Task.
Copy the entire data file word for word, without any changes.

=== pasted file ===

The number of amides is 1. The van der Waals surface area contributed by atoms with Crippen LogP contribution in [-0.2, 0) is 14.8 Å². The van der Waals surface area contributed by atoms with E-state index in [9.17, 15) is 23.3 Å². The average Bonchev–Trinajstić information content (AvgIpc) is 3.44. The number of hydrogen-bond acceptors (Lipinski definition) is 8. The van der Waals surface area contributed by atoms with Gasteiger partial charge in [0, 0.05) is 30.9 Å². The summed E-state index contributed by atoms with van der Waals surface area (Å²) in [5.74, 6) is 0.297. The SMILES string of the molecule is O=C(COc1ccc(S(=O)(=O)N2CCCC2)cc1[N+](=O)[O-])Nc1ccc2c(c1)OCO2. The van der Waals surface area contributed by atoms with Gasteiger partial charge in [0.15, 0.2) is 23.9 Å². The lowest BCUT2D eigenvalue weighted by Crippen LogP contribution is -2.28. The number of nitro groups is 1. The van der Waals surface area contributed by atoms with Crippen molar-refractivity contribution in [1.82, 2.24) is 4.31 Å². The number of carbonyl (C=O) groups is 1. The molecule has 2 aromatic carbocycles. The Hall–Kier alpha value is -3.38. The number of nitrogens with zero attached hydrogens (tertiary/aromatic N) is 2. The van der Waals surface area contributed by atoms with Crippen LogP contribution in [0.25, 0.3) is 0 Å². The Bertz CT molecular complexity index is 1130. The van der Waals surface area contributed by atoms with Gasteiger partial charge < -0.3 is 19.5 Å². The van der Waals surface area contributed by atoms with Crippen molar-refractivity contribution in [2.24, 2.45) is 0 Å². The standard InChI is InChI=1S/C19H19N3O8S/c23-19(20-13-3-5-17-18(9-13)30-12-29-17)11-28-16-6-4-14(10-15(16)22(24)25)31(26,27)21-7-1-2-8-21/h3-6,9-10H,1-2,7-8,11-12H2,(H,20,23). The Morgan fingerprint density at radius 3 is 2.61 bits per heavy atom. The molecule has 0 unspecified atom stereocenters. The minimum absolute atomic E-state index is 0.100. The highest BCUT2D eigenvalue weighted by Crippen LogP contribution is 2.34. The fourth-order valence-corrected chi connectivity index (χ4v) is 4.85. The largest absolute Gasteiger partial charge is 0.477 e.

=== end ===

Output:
The number of amides is 1. The van der Waals surface area contributed by atoms with Crippen LogP contribution in [-0.2, 0) is 14.8 Å². The van der Waals surface area contributed by atoms with E-state index in [9.17, 15) is 23.3 Å². The average Bonchev–Trinajstić information content (AvgIpc) is 3.44. The number of hydrogen-bond acceptors (Lipinski definition) is 8. The van der Waals surface area contributed by atoms with Gasteiger partial charge in [0, 0.05) is 30.9 Å². The summed E-state index contributed by atoms with van der Waals surface area (Å²) in [5.74, 6) is 0.297. The SMILES string of the molecule is O=C(COc1ccc(S(=O)(=O)N2CCCC2)cc1[N+](=O)[O-])Nc1ccc2c(c1)OCO2. The van der Waals surface area contributed by atoms with Gasteiger partial charge in [0.15, 0.2) is 23.9 Å². The lowest BCUT2D eigenvalue weighted by Crippen LogP contribution is -2.28. The number of nitro groups is 1. The van der Waals surface area contributed by atoms with Crippen molar-refractivity contribution in [1.82, 2.24) is 4.31 Å². The number of carbonyl (C=O) groups is 1. The molecule has 2 aromatic carbocycles. The Hall–Kier alpha value is -3.38. The number of nitrogens with zero attached hydrogens (tertiary/aromatic N) is 2. The van der Waals surface area contributed by atoms with Crippen LogP contribution in [0.25, 0.3) is 0 Å². The Bertz CT molecular complexity index is 1130. The van der Waals surface area contributed by atoms with Gasteiger partial charge < -0.3 is 19.5 Å². The van der Waals surface area contributed by atoms with Crippen molar-refractivity contribution in [2.24, 2.45) is 0 Å². The standard InChI is InChI=1S/C19H19N3O8S/c23-19(20-13-3-5-17-18(9-13)30-12-29-17)11-28-16-6-4-14(10-15(16)22(24)25)31(26,27)21-7-1-2-8-21/h3-6,9-10H,1-2,7-8,11-12H2,(H,20,23). The Morgan fingerprint density at radius 3 is 2.61 bits per heavy atom. The molecule has 0 unspecified atom stereocenters. The minimum absolute atomic E-state index is 0.100. The highest BCUT2D eigenvalue weighted by Crippen LogP contribution is 2.34. The fourth-order valence-corrected chi connectivity index (χ4v) is 4.85. The largest absolute Gasteiger partial charge is 0.477 e.